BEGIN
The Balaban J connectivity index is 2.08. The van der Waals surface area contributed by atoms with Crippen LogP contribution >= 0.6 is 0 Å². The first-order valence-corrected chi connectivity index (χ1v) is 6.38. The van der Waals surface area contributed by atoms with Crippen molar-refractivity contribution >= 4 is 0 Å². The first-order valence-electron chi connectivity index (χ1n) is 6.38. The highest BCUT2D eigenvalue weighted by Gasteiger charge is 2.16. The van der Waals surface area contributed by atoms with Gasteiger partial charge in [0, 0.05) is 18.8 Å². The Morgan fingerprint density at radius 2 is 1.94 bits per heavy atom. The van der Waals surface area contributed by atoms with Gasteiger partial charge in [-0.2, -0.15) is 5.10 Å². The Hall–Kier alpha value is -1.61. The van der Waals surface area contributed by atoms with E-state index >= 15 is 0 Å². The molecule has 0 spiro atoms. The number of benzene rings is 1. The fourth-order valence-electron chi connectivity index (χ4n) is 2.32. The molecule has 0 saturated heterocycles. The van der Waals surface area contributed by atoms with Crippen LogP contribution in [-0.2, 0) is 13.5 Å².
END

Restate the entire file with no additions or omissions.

The Balaban J connectivity index is 2.08. The van der Waals surface area contributed by atoms with Crippen LogP contribution >= 0.6 is 0 Å². The first-order valence-corrected chi connectivity index (χ1v) is 6.38. The van der Waals surface area contributed by atoms with Crippen molar-refractivity contribution >= 4 is 0 Å². The first-order valence-electron chi connectivity index (χ1n) is 6.38. The highest BCUT2D eigenvalue weighted by Gasteiger charge is 2.16. The van der Waals surface area contributed by atoms with Gasteiger partial charge in [0, 0.05) is 18.8 Å². The Morgan fingerprint density at radius 2 is 1.94 bits per heavy atom. The van der Waals surface area contributed by atoms with Gasteiger partial charge in [-0.2, -0.15) is 5.10 Å². The Hall–Kier alpha value is -1.61. The van der Waals surface area contributed by atoms with E-state index >= 15 is 0 Å². The molecule has 0 spiro atoms. The number of benzene rings is 1. The fourth-order valence-electron chi connectivity index (χ4n) is 2.32. The molecule has 0 saturated heterocycles. The van der Waals surface area contributed by atoms with Crippen LogP contribution in [-0.2, 0) is 13.5 Å².